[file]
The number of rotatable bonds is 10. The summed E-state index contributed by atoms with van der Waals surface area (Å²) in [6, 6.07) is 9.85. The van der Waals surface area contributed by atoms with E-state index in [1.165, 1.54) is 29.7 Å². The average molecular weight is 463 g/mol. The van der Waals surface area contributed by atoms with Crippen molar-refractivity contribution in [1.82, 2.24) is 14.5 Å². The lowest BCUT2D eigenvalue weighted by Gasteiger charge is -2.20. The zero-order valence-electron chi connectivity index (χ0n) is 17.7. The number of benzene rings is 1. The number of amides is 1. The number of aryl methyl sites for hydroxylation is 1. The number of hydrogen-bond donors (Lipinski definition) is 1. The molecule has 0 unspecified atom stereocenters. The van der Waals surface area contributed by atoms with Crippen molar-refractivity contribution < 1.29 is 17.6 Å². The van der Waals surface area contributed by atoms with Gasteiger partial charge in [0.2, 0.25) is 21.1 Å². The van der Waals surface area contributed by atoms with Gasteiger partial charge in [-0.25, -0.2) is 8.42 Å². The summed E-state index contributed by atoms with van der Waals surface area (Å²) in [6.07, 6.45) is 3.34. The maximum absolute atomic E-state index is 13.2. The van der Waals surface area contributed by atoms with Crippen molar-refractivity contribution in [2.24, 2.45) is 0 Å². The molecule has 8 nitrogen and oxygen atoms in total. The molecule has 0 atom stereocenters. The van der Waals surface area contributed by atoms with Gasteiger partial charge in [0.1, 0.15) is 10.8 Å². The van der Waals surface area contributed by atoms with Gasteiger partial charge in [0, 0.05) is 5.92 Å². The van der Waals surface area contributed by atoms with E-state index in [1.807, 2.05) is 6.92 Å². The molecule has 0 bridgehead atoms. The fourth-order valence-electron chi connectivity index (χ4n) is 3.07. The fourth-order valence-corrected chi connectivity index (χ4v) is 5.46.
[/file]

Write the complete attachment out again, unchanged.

The number of rotatable bonds is 10. The summed E-state index contributed by atoms with van der Waals surface area (Å²) in [6, 6.07) is 9.85. The van der Waals surface area contributed by atoms with E-state index in [1.165, 1.54) is 29.7 Å². The average molecular weight is 463 g/mol. The van der Waals surface area contributed by atoms with Crippen molar-refractivity contribution in [1.82, 2.24) is 14.5 Å². The lowest BCUT2D eigenvalue weighted by Gasteiger charge is -2.20. The zero-order valence-electron chi connectivity index (χ0n) is 17.7. The number of benzene rings is 1. The number of amides is 1. The number of aryl methyl sites for hydroxylation is 1. The number of hydrogen-bond donors (Lipinski definition) is 1. The molecule has 0 unspecified atom stereocenters. The van der Waals surface area contributed by atoms with Crippen molar-refractivity contribution < 1.29 is 17.6 Å². The van der Waals surface area contributed by atoms with Gasteiger partial charge in [0.2, 0.25) is 21.1 Å². The van der Waals surface area contributed by atoms with Gasteiger partial charge in [-0.25, -0.2) is 8.42 Å². The summed E-state index contributed by atoms with van der Waals surface area (Å²) in [6.07, 6.45) is 3.34. The maximum absolute atomic E-state index is 13.2. The van der Waals surface area contributed by atoms with Crippen molar-refractivity contribution in [2.24, 2.45) is 0 Å². The molecule has 8 nitrogen and oxygen atoms in total. The molecule has 0 atom stereocenters. The van der Waals surface area contributed by atoms with Gasteiger partial charge in [0.1, 0.15) is 10.8 Å². The van der Waals surface area contributed by atoms with Gasteiger partial charge in [0, 0.05) is 5.92 Å². The van der Waals surface area contributed by atoms with E-state index in [1.807, 2.05) is 6.92 Å². The molecule has 0 bridgehead atoms. The fourth-order valence-electron chi connectivity index (χ4n) is 3.07. The fourth-order valence-corrected chi connectivity index (χ4v) is 5.46.